Near-month natural gas futures went in search of lower price levels Thursday morning following news from the Energy Information Administration (EIA) that 138 Bcf was withdrawn from natural gas storage for the week ending Jan. 7. The storage report, which was "bearish" compared to most industry expectations, combined with freshly updated weather forecasts for slightly less chilly temps later this month, pushed February futures on Thursday to a low of $4.382 and a close at $4.407, down 12.4 cents from Wednesday's finish.
Ahead of the 10:30 a.m. EST report, February natural gas was trading at $4.491, but in the minutes that immediately followed, the contract sank to $4.382, possibly due to the fact that the withdrawal fell well short of last year's mammoth date-adjusted 251 Bcf draw for the week. From there, the prompt-month contract moved back into the mid-$4.40s before inching lower to close.
Citi Futures Perspective analyst Tim Evans deemed the report "bearish compared to consensus expectations," but he warned that the supply-demand equation is becoming tighter.
"The 138 Bcf in storage withdrawals for last week was below consensus expectations for a 142-145 Bcf draw, but this was still a constructive figure in our view, beating the 108 Bcf five-year average by a comfortable margin and reducing the year-on-five-year average surplus to 161 Bcf," Evans said. "Coupled with today's more moderate temperature outlook, we don't see the market as likely to avoid a downside test, but the falling storage surplus nonetheless confirms that the market continues to become tighter physically."
Going into the report, industry withdrawal estimates ranged from the mid-130s Bcf to nearly 150 Bcf. Evans had been expecting a 136 Bcf withdrawal, while Bentek Energy was projecting a 148 Bcf withdrawal.
As of Jan. 7, working gas in storage stood at 2,959 Bcf, according to EIA estimates. Stocks are now 69 Bcf higher than last year at this time but only 161 Bcf above the five-year average of 2,798 Bcf. For the week the East Region led the charge by removing 80 Bcf, while the West and Producing regions pulled 38 Bcf and 20 Bcf, respectively.
In addition to the storage number, traders were also factoring in disparate weather forecasts calling for late-month moderation.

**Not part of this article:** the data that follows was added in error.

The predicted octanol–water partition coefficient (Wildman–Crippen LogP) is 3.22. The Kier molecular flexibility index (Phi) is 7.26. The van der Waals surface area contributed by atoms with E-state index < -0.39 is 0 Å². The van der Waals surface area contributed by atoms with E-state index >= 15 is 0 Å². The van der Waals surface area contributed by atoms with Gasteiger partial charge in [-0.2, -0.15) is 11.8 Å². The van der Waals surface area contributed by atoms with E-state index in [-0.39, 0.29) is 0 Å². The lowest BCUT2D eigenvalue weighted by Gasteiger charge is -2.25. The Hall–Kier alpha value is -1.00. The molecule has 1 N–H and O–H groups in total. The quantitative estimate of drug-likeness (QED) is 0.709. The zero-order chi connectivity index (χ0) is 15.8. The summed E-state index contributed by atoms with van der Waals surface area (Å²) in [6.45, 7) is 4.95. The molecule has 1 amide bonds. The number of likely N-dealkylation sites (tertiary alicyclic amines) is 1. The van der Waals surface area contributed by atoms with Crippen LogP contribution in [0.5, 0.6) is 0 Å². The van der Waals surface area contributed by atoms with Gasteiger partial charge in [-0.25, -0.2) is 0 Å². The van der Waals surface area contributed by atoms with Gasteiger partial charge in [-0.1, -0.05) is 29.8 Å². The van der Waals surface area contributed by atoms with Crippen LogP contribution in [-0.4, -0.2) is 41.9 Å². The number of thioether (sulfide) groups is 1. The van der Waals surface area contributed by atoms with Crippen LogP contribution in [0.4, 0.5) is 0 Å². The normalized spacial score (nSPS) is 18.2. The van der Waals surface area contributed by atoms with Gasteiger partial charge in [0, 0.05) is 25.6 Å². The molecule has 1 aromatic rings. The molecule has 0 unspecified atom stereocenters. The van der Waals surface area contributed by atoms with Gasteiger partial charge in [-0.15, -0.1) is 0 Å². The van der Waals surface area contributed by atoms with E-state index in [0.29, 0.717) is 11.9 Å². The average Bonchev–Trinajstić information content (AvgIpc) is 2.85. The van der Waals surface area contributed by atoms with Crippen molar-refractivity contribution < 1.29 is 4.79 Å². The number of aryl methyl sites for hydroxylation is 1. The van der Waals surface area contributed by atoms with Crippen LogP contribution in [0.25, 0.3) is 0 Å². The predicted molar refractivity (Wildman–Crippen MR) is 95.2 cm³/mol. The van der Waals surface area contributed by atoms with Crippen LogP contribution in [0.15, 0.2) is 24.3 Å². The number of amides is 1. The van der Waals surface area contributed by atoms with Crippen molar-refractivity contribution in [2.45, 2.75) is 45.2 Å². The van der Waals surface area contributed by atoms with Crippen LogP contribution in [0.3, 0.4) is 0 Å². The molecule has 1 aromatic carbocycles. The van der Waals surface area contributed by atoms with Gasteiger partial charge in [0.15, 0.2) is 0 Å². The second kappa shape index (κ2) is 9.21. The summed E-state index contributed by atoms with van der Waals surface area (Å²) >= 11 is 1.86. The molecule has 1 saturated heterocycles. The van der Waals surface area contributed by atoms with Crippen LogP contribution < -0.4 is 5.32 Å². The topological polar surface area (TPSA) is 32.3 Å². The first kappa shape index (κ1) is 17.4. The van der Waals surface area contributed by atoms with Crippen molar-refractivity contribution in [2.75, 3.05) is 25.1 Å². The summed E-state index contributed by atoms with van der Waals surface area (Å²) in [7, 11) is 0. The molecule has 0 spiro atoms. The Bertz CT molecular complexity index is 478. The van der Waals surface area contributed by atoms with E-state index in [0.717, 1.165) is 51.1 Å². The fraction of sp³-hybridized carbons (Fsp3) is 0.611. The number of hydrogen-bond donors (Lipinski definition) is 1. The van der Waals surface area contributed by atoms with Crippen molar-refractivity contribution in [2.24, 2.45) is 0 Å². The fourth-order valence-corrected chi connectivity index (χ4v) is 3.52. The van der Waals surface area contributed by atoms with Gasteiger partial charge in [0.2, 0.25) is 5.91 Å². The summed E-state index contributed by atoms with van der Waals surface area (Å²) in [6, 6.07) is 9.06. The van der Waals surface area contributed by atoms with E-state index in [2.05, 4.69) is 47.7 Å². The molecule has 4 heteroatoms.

Overnight weather model runs show that the last week in January may offer some reprieve from the arctic juggernaut that continues to bombard eastern and Midwest energy markets. "General agreement continues that we are heading toward a milder North American pattern by the end of January, but how fast and how strong continue to be big questions that the models are clearly not handling very well," said Matt Rogers, president of Commodity Weather Group in Bethesda, MD. "The European operational model dropped a very strong cold outbreak into the Midwest and East late in the six-10 day period, presumably the last shot before the moderation. Otherwise, the other models were more modest with the cold potential. The American models are fastest/strongest with the warming in the 11-15 day. We favored the more gradual, less intense warming on the European models."
Systematic traders using pattern recognition techniques suggest that the market may generate a sell signal, though possibly from higher levels. Their models are currently flat the market and they hope that the same pattern, which yielded a successful buy signal following the mid-December January futures 24-cent plunge, will be replicated as a sell signal in the near future.
"It may take another week or two before the signal surfaces, and my thoughts are that it would originate from a price higher than where we are currently. If the market makes a sharp move up, that would generate a sell," said a Texas fund trader.
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